She asked, “So?  What?  Are you going back to school?” 

“No,” I said.  “Never,” was what I was thinking. 

 Photo by Nicholas Santasier.

Photo by Nicholas Santasier.

I didn’t really know what to make of it either.  I was just doing math.  I was just reconnecting with math.  I was having fun.  I was learning.  I didn’t think about it too much.  But I was thinking about what I was going to do next because I knew that the corporate world was not for me. 

I spent a lot of time on the subway.  I do some of my best thinking there.  I remember one afternoon on the CTrain, one of those catchy New York City Teaching Fellows posters really caught something inside of me. 

“You remember your fifth grade teacher’s name.  Who will remember yours?” 

I remember my fifth grade teacher’s name.  Mr. Safronoff.  He took me to a swamp to go salamander hunting and then he took me to McDonald’s and bought me a nine-piece chicken McNuggets afterwards. 

If loneliness characterized my grad school experience, I would say emptiness characterized my corporate experience.  I was looking for a way to make more of a difference.  I think a lot of us were after 9/11.  Teaching seemed like a way to make a difference.  I mean, Mr. Safronoff made a difference.  I knew he mattered.  Maybe I could matter too. 

I didn’t know what to expect.  I knew that I once loved math but I didn’t in a while.  I knew I could teach but I assumed that the kids would drive me crazy, but I gave it a shot. 

My first year was tough, very tough.  Everyone’s is.  I made a lot of mistakes.  I took things personally.  I got angry a lot.  I experienced night terrors.  I did not feel like I was making a difference.  I wasn’t sure how long I could do it.  All of a sudden, the loneliness of graduate school, the emptiness of the corporate world didn’t seem so bad, but I committed to seeing it through. 

That first year I remember a student of mine, Dane, was finding points on a parabola in a really odd way.  I'd given him some parabola with strange coefficients.  He was going over one up three over one up seven over one up eleven.  I was sure he was doing something wrong so I told him.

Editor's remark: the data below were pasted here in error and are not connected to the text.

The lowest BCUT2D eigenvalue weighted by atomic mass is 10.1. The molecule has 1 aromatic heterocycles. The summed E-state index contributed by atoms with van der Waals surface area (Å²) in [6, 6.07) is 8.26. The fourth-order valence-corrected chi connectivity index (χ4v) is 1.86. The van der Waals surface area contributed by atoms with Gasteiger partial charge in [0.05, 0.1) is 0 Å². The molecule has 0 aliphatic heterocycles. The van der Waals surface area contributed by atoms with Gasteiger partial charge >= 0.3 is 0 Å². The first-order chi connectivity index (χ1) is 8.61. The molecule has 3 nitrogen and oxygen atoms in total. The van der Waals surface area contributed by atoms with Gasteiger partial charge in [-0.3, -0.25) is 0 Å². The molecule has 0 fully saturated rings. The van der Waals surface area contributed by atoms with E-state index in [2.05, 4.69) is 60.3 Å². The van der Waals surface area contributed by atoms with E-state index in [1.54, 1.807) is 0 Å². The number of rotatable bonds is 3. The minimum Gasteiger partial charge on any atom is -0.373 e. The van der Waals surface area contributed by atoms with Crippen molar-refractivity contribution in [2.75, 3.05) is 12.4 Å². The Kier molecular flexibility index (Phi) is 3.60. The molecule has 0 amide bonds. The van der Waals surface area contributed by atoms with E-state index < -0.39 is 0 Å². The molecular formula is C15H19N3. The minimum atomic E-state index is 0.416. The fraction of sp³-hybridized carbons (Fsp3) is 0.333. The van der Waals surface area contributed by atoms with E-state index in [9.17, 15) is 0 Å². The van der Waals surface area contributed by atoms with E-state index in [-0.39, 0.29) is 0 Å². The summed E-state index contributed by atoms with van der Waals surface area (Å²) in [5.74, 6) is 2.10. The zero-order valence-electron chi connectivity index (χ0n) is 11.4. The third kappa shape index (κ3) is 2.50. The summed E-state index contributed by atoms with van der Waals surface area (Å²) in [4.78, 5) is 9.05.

“No, it works,” he said. 

Dane was a very confident young man.  He never felt any obligation to defer to me, which I admired about him.  It also irritated me. 

“That seems kind of random to me,” I said.  So I squatted down and I checked his work and, sure enough, those points were on the parabola.  I was intrigued. 

The mathematician I almost became might not have been that impressed, but I was a teacher.  I had a different response. 

“Do you know why this works,” I asked. 

“Not really,” he said. 

“Well, let’s figure it out.” 

Just like that, math was inviting again.  And that was just the beginning.  Students have shown me how to solve geometry problems by manipulating diagrams, how to count things more efficiently by rearranging them, how to visualize complex surfaces and space by imagining them from just the right perspective. 

When I started teaching I assumed that I would quickly get tired of talking about linear equations and probability formulas and geometry proofs but just the opposite has happened.  I have a much better relationship with math now than I've ever had.  I have my students to thank for that.  Seeing math through their eyes has once again filled me with wonder. 

Through teaching, I've rediscovered my love of math.  And I’m right back out there at the edge of human knowledge.  It’s not the edge of humanity’s knowledge but it’s the edge of our knowledge: mine, my students, my colleagues. 

And it’s not lonely out there because we’re out there together.  We’re exploring.  We’re playing.  We’re arguing.  We’re collaborating.  Far from being lonely, it’s kind of like a party.  A party at the edge of human knowledge, and I brought the math.